In cryptography, a salt is random data that is used as an additional input to a one-way function that “hashes” data, a password or passphrase. Salts are closely related to the concept of nonce. The primary function of salts is to defend against dictionary attacks or against its hashed equivalent, a pre-computed rainbow table attack.
This can be visually demonstrated as:
Cool, how do we do this in code?
Consider the following username and password:
var email = "email@example.com"; var password = "qwerty";
The password value needs to be hashed and then persisted to the database.
1. Create the salt by getting the byte array values of the email, the assumption would be that an email address is unique.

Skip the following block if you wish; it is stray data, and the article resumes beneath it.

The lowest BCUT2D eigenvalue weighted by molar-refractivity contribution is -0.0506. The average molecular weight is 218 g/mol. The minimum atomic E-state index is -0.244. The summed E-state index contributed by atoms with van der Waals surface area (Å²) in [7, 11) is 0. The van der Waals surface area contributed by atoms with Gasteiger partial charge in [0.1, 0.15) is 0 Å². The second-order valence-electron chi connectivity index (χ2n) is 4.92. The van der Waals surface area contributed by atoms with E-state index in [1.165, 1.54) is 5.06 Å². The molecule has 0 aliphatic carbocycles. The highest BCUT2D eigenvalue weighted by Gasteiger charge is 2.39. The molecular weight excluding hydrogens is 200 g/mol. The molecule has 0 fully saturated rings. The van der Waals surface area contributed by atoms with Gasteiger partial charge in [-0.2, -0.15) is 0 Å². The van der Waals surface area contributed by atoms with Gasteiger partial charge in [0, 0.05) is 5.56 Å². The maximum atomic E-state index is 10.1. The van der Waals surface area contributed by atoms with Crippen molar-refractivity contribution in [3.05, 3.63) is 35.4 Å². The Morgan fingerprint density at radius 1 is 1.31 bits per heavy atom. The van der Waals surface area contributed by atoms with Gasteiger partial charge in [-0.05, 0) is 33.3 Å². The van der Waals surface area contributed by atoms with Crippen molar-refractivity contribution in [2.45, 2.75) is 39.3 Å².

var salt = Encoding.ASCII.GetBytes(username);
2. Create a byte array of the password and concatenate the two into one byte array
var _value = Encoding.UTF8.GetBytes(password); var saltedValue = _value.Concat(salt).ToArray();
3. Create a MD5 hash from the ‘salted value’
// need MD5 to calculate the hash byte hash = ((HashAlgorithm)CryptoConfig.CreateFromName("MD5")).ComputeHash(saltedValue);
4. Encode and to string the hash
// string representation (similar to UNIX format) string encoded = BitConverter.ToString(hash) // without dashes .Replace("-", string.Empty) // make lowercase //.ToLower(); ;
This would then result in a value of A9419D55933FBCF43BA46087F8F20B22
You can also create a random byte array using RNGCryptoServiceProvider but you would then need to persist that byte array to the database and use it in your user authentication challenge routine.